No, Women Shouldn’t Have to Wear Makeup to Work
A version of this article previously appeared on Skillcrush, an online education program for creatives, thinkers, and makers that gives total tech newbies the tools to make major career changes.
Julia Sonenshein, Skillcrush
When celebrities left and right started announcing they're off the makeup train in favor of more natural (read: less obvious but still made up) looks, I rolled my eyes. I simply couldn't muster any feelings about the performative unburdening of it all—cloaked as it was in superficial empowerment. (Celebrities: I know you are still wearing makeup. You aren't helping anyone).
My personal relationship to makeup can only be described as "whatever": I typically don't leave the house without some undereye concealer and a bit of mascara, even if I'm just going to get coffee or go for a walk, but a usual day is pretty limited to exactly that. Some would call that low maintenance, others would say that's ludicrous. Whatever.
But things change if I'm in a work environment. No matter how laid back the office—open floor plan, nap pods, coworkers who bring their puppies—I'm in full makeup. Not the fun, creative kind of makeup, but boring, workhorse makeup: concealer covering the shadows under my eyes, some powder toning down the redness of my nose, and cheek tint so I don't look quite so pasty. If anything, I'm going for that look all the celebrities are pretending is so noble: I just woke up this way, perfectly unblemished, vibrant, and inoffensive.
It's not the look I might try on the weekends when I put on some winged eyeliner or red lipstick. This makeup is to appear ostensibly "professional," or in reality, to pretend not to be a human person with flaws. This routine hasn't felt like a choice.
One day on the way to work, it was so humid and gross out that my makeup fully melted off of my face, and I wiped it off before I got to the office. Three people asked me if I was feeling ill or if I needed to go home. They looked uncomfortable when I deadpanned, "This is just what my face looks like."
At another job, a cut on my eyelid prevented me from wearing makeup for a few days and my boss told me to go home because I looked unprofessional. Never mind that a male colleague a few seats over had obvious undereye shadows and unkempt hair. The message was clear: In the office, men are fine as they are, imperfections and all. Women, on the other hand, must be improved.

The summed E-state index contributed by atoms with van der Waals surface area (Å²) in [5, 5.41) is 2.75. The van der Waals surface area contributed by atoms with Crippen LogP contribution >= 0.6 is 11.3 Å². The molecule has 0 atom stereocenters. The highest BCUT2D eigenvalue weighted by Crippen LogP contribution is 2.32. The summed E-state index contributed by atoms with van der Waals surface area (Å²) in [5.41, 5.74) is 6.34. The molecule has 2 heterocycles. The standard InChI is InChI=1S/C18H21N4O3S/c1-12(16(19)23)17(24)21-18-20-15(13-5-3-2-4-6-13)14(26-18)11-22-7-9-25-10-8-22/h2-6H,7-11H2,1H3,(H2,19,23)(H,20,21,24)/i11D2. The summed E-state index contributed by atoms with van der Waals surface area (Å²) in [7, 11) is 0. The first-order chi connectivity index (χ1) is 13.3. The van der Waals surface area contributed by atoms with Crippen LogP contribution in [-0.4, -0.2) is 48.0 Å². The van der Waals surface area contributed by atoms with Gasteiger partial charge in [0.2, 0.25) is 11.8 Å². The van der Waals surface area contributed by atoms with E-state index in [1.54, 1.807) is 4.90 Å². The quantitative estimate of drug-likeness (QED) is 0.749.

I hadn't given this much thought—radical feminist as I am—because it was simply so deeply ingrained in my consciousness. But everything came into sharp focus when I started working at Skillcrush, where we're all remote and working from home offices on multiple continents. We have video meetings all the time—and when I joined the team, I would wake up, do my hair and makeup, and walk ten feet to my computer. Then I rolled my eyes at how ridiculous it all was to wipe off my makeup at the end of the day after not even leaving the house.
About two weeks in, I realized that I was squarely in the minority of employees putting on the ritz to sit in their own house—if not the only one. My coworkers looked happy and comfortable in their work environments, while I was squirming in my "professional" bra.
I couldn't figure out why everyone felt so comfortable being themselves, and I envied it until it finally dawned on me. Our CEO—everyone's boss—doesn't wear makeup most of the time when she meets with us from her home office, and culture starts at the top. It seems small, but it means that we don't have to, either. She offered us flexible jobs we could do from home and then demonstrated what it actually looks like to fit in your job around your life.
It's not enough to have an employee handbook full of platitudes about how cool your company is—if your boss doesn't take vacations, you won't, either. If your boss encourages risks but won't take them herself, you can't be expected do the same.
When culture starts at the top, it's a way for companies to walk the walk, and in our case, it instills gender parity when it comes to how we define "professionalism." And for a company that allows us to work from home on our schedule, it makes clear that we don't just have to trade the commute—we can also ditch gendered expectations about how we should present.
The idea of choosing whether or not to wear makeup to work might seem trivial, but I'd argue that the way women are expected to look at work is one of the many ways in which all women are held to a double standard in the workplace (not to mention the discriminatory, racist ways in which Black women are held to BS definitions of "professionalism" that don't include natural hair). It's not as simple as picking up the lipstick or not—it's about how women are perceived as professional or not based on something as silly as how they look.
Makeup is fun and anyone can and should wear it whenever they want. Even in my liberated new working world of undereye circles and air-dried hair, I sometimes dab on some lipstick for an afternoon pick-me-up. But exactly zero of my coworkers have ever asked if I'm tired, sick, or questioned my ability to do my job, especially while high-fiving a bro in a hoodie at the next desk. About damn time.
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